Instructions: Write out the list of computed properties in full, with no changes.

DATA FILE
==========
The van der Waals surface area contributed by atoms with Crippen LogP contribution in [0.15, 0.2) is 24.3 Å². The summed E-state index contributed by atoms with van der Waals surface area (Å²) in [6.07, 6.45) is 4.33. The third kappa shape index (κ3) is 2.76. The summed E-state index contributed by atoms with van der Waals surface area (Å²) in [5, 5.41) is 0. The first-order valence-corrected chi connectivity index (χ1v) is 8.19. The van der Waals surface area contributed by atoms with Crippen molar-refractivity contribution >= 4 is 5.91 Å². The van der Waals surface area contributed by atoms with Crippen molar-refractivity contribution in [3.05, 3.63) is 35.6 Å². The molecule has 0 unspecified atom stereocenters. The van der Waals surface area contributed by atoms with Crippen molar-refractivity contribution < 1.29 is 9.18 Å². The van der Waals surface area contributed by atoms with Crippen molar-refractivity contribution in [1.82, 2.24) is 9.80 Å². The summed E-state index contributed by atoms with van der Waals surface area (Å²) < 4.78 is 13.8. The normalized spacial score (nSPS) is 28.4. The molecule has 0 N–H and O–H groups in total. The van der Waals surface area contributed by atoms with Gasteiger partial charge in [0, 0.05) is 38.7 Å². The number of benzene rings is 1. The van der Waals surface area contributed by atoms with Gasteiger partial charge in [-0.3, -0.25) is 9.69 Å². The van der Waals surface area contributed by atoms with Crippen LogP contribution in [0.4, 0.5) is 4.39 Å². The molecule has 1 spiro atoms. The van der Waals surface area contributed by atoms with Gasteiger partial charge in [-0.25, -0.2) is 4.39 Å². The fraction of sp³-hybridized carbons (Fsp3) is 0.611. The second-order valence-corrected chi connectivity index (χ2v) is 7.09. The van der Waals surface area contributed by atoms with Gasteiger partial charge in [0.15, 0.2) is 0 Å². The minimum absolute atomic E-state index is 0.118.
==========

The van der Waals surface area contributed by atoms with Crippen LogP contribution in [0.15, 0.2) is 24.3 Å². The summed E-state index contributed by atoms with van der Waals surface area (Å²) in [6.07, 6.45) is 4.33. The third kappa shape index (κ3) is 2.76. The summed E-state index contributed by atoms with van der Waals surface area (Å²) in [5, 5.41) is 0. The first-order valence-corrected chi connectivity index (χ1v) is 8.19. The van der Waals surface area contributed by atoms with Crippen molar-refractivity contribution >= 4 is 5.91 Å². The van der Waals surface area contributed by atoms with Crippen molar-refractivity contribution in [3.05, 3.63) is 35.6 Å². The molecule has 0 unspecified atom stereocenters. The van der Waals surface area contributed by atoms with Crippen molar-refractivity contribution < 1.29 is 9.18 Å². The van der Waals surface area contributed by atoms with Crippen molar-refractivity contribution in [1.82, 2.24) is 9.80 Å². The summed E-state index contributed by atoms with van der Waals surface area (Å²) < 4.78 is 13.8. The normalized spacial score (nSPS) is 28.4. The molecule has 0 N–H and O–H groups in total. The van der Waals surface area contributed by atoms with Gasteiger partial charge in [0, 0.05) is 38.7 Å². The number of benzene rings is 1. The van der Waals surface area contributed by atoms with Gasteiger partial charge in [-0.3, -0.25) is 9.69 Å². The van der Waals surface area contributed by atoms with Crippen LogP contribution in [0.4, 0.5) is 4.39 Å². The molecule has 1 spiro atoms. The van der Waals surface area contributed by atoms with Gasteiger partial charge in [-0.25, -0.2) is 4.39 Å². The fraction of sp³-hybridized carbons (Fsp3) is 0.611. The second-order valence-corrected chi connectivity index (χ2v) is 7.09. The van der Waals surface area contributed by atoms with Gasteiger partial charge in [0.15, 0.2) is 0 Å². The minimum absolute atomic E-state index is 0.118.